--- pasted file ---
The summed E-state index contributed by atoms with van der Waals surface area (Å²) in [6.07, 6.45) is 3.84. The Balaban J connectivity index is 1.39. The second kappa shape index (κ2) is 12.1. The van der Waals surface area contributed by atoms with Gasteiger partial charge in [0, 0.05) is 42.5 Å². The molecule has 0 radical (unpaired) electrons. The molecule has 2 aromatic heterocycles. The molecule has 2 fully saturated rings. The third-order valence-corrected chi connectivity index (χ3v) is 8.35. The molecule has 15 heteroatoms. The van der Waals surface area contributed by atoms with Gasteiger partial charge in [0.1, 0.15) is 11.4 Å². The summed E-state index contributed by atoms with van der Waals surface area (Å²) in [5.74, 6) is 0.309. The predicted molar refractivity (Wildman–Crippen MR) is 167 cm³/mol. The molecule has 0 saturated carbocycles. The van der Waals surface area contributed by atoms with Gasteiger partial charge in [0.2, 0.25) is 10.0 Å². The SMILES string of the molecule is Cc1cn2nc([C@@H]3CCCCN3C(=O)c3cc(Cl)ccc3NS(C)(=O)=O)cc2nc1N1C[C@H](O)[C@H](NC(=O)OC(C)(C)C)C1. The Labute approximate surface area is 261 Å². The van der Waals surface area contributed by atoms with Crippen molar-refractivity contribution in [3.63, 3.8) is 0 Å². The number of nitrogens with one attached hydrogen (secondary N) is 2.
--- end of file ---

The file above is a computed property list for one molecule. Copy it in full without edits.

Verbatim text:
The summed E-state index contributed by atoms with van der Waals surface area (Å²) in [6.07, 6.45) is 3.84. The Balaban J connectivity index is 1.39. The second kappa shape index (κ2) is 12.1. The van der Waals surface area contributed by atoms with Gasteiger partial charge in [0, 0.05) is 42.5 Å². The molecule has 0 radical (unpaired) electrons. The molecule has 2 aromatic heterocycles. The molecule has 2 fully saturated rings. The third-order valence-corrected chi connectivity index (χ3v) is 8.35. The molecule has 15 heteroatoms. The van der Waals surface area contributed by atoms with Gasteiger partial charge in [0.1, 0.15) is 11.4 Å². The summed E-state index contributed by atoms with van der Waals surface area (Å²) in [5.74, 6) is 0.309. The predicted molar refractivity (Wildman–Crippen MR) is 167 cm³/mol. The molecule has 0 saturated carbocycles. The van der Waals surface area contributed by atoms with Gasteiger partial charge in [0.2, 0.25) is 10.0 Å². The SMILES string of the molecule is Cc1cn2nc([C@@H]3CCCCN3C(=O)c3cc(Cl)ccc3NS(C)(=O)=O)cc2nc1N1C[C@H](O)[C@H](NC(=O)OC(C)(C)C)C1. The Labute approximate surface area is 261 Å². The van der Waals surface area contributed by atoms with Crippen molar-refractivity contribution in [3.63, 3.8) is 0 Å². The number of nitrogens with one attached hydrogen (secondary N) is 2.